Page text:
Employee Classifications Being Closely Examined

By Katie Fischer, PHR, HR Generalist, Human Resources, Iowa Bankers Association

Group of unidentifiable business peopleThe misclassification of employees as independent contractors is gaining attention from federal and state  authorities as they partner up under the Department of Labor’s Misclassification Initiative.

In 2011, the Department of Labor (DOL) signed a Memorandum of Understanding (MOU) with the IRS, allowing the agencies to work together and share information to reduce incidence of misclassification of employees. Earlier this year, Iowa became the 14th state to create a state level partnership between the DOL’s Wage and Hour Division and Iowa Workforce Development with the intent to ‘protect the rights of employees by preventing their misclassification as independent contractors by employers.’

When the DOL and Iowa Workforce Development announced their agreement to work together, Mary Beth Maxwell, acting deputy administrator of the Wage and Hour division commented, “This memorandum of understanding sends a clear message: We’re standing united to end the practice of misclassifying employees.”

Independent Contractor or Employee?

The IRS and DOL look at several aspects of the employment relationship when determining employee or independent contractor status including, but not limited to, the amount of control that the employee has over how the work is completed, how and what types of compensation are provided to the worker, and any written contracts or employee benefits provided.

Why the initial attention on independent contractors?

Independent contractors are estimated to make up 7.5 percent of the U.S. workforce and improperly classifying them creates two significant issues – it leads to substantial revenue loss for the government through lack of payments in unemployment, Social Security, Medicare, and other employment taxes; and it denies those who should be classified as employees from having access to benefits, and receiving unemployment and overtime pay.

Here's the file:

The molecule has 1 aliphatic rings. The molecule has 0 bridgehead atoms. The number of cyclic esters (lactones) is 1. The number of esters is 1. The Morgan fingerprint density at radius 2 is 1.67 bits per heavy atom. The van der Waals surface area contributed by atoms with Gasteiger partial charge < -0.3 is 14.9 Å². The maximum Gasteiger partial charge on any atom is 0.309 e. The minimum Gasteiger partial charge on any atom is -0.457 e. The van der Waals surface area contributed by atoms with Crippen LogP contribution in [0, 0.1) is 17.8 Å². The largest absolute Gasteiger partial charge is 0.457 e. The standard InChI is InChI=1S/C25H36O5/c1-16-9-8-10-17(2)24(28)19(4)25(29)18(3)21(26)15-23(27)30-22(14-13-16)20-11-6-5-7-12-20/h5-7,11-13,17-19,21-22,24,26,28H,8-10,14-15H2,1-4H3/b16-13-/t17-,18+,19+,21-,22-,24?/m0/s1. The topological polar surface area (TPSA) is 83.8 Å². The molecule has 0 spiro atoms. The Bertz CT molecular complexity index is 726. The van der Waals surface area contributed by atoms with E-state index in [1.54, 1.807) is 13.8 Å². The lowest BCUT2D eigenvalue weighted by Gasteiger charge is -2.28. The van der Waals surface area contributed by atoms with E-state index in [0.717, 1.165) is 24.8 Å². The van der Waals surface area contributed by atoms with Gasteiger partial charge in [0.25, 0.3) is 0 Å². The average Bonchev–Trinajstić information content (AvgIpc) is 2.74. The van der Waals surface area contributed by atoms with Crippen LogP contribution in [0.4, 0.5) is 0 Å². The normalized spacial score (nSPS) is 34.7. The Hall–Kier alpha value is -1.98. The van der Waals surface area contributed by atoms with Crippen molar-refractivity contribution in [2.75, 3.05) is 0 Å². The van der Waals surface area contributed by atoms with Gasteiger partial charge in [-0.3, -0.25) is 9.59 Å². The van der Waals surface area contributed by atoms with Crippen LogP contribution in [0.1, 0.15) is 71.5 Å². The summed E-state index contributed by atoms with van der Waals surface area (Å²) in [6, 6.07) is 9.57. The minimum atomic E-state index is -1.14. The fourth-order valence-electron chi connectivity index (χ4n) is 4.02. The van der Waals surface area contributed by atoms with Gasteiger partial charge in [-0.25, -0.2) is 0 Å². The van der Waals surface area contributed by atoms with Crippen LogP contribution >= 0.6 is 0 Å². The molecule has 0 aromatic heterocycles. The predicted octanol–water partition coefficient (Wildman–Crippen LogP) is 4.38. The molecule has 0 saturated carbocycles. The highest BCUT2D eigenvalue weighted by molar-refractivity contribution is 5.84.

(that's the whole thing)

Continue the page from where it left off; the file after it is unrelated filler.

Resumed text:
Agencies are Taking Action

This spring, the IRS announced an expansion to its amnesty program to allow eligible employers the  opportunity to correct the status of misclassified workers a lower cost option. While this provides an opportunity for the employer to resolve the issue with the IRS, it may open the door for a more comprehensive examination by the DOL because of the MOU that is in place.

While the initial focus of the Misclassification Initiative is on correcting misclassification of independent contractors, the DOL is taking steps to educate employees on what their employment status means through their ‘Know Your Rights’ campaign, which covers exempt and non-exempt status among other areas. This campaign provides easy access to information for employees to familiarize themselves with employment laws and their rights under the Fair Labor Standards Act. There’s even a DOL Timesheet app for iPhones to help employees calculate their pay and understand how to file a complaint if they aren’t being compensated properly.

Educating Consumers about Employment Violations ?

Taking this a step even further, the DOL just announced on July 9 that in conjunction with the 75th anniversary of the Fair Labor Standards Act, they’re launching a smartphone app contest to develop a tool for consumers to use. The goal is to empower the public with information on how employers treat their workers so they can make more informed choices.

As the employment classification landscape gains complexity and publicity, it’s important for all employers to understand and apply the laws consistently. Visit www.dol.gov/whd/ or www.irs.gov for additional information on employment status definitions, or contact a member of the IBA human resources team.

Katie Fischer, PHR, is an HR Generalist at Iowa Bankers Association and can be reached at (515) 286-4252 or kfischer@iowabankers.com.


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